Opinion

What becomes of the brokenhearted?

Photo of Kendall Wingrove
Kendall Wingrove
Freelance Writer

In an interview on Saturday, the day after the shooting that claimed the life of his six-year-old daughter, Robbie Parker spoke about how he and his family are coping with the tragedy.

“First of all I’d really like to offer our deepest condolences to all the families who are directly affected by this shooting. It’s a horrific tragedy and we wanted everybody to know that our hearts and our prayers go out to them. This includes the family of the shooter,” he said. “I can’t imagine how hard this experience must be for you, and I want you to know our family and our love and support goes out to you as well.”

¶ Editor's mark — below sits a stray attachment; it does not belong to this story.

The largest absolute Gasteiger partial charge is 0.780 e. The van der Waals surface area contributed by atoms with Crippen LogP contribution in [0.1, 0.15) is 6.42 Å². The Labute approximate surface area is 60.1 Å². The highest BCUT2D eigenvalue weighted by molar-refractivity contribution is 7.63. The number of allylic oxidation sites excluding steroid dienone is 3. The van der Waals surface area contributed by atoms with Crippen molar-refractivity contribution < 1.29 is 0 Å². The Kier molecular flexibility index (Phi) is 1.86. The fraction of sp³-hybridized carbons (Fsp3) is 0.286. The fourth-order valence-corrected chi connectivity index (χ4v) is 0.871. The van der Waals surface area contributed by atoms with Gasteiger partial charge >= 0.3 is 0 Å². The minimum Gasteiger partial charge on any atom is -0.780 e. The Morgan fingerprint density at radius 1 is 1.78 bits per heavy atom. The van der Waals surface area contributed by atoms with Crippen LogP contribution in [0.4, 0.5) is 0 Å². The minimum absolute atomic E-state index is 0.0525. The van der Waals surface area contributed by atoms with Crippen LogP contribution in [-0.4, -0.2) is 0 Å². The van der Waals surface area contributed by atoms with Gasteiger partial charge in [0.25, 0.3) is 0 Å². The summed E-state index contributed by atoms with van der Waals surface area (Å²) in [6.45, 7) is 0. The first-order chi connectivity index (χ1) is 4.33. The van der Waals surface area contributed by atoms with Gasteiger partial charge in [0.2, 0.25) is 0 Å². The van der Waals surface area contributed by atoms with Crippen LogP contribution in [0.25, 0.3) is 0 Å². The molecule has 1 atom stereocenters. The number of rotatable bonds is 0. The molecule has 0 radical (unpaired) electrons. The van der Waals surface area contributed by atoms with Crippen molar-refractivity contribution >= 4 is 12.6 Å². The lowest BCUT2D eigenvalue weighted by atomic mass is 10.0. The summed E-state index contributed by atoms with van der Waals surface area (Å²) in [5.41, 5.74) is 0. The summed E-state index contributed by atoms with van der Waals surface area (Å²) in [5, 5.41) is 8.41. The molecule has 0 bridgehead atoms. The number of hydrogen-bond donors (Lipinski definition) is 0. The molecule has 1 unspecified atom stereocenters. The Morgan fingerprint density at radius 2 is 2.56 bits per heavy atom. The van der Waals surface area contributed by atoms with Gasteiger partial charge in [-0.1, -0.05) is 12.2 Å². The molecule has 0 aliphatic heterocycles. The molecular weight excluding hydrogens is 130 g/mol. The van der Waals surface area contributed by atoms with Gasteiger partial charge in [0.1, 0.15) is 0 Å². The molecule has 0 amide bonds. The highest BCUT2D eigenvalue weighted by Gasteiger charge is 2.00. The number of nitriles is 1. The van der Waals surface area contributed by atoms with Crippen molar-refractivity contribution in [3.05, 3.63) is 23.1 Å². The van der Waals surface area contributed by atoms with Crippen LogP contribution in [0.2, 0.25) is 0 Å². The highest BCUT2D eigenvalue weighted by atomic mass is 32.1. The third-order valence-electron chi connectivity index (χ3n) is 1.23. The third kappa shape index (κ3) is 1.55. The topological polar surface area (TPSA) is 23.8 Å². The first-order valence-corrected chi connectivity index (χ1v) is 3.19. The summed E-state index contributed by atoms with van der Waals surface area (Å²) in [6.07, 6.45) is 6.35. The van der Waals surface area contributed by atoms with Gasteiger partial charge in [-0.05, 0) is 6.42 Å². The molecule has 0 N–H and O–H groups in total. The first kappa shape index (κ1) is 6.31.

Choking back tears, Parker explained further.

“My daughter Emilie would be one of the first ones to be standing and giving her love and support to all those victims because that’s the type of person she is; because those were the gifts that were given to her by her heavenly father,” he said.

In those poignant sentences, Robbie Parker gave us words to live by. If he can forgive the tortured soul that killed his beloved daughter, we should be willing to dismiss any petty grievances bothering us.

The Parker family’s ability to forgive underscores the healing outlined in Psalm 34:18: “The Lord is close to the brokenhearted and saves those who are crushed in spirit.”

Long after the headlines have faded and the camera crews have packed up and gone home, the Parkers and many other families will have to quietly deal with the day-to-day emptiness in their lives. While there are no easy answers upon entering the long day’s journey into night, their path will be illuminated by the light of forgiveness and the solace it offers amid the darkness.

Kendall Wingrove is a freelance writer from Okemos, Michigan.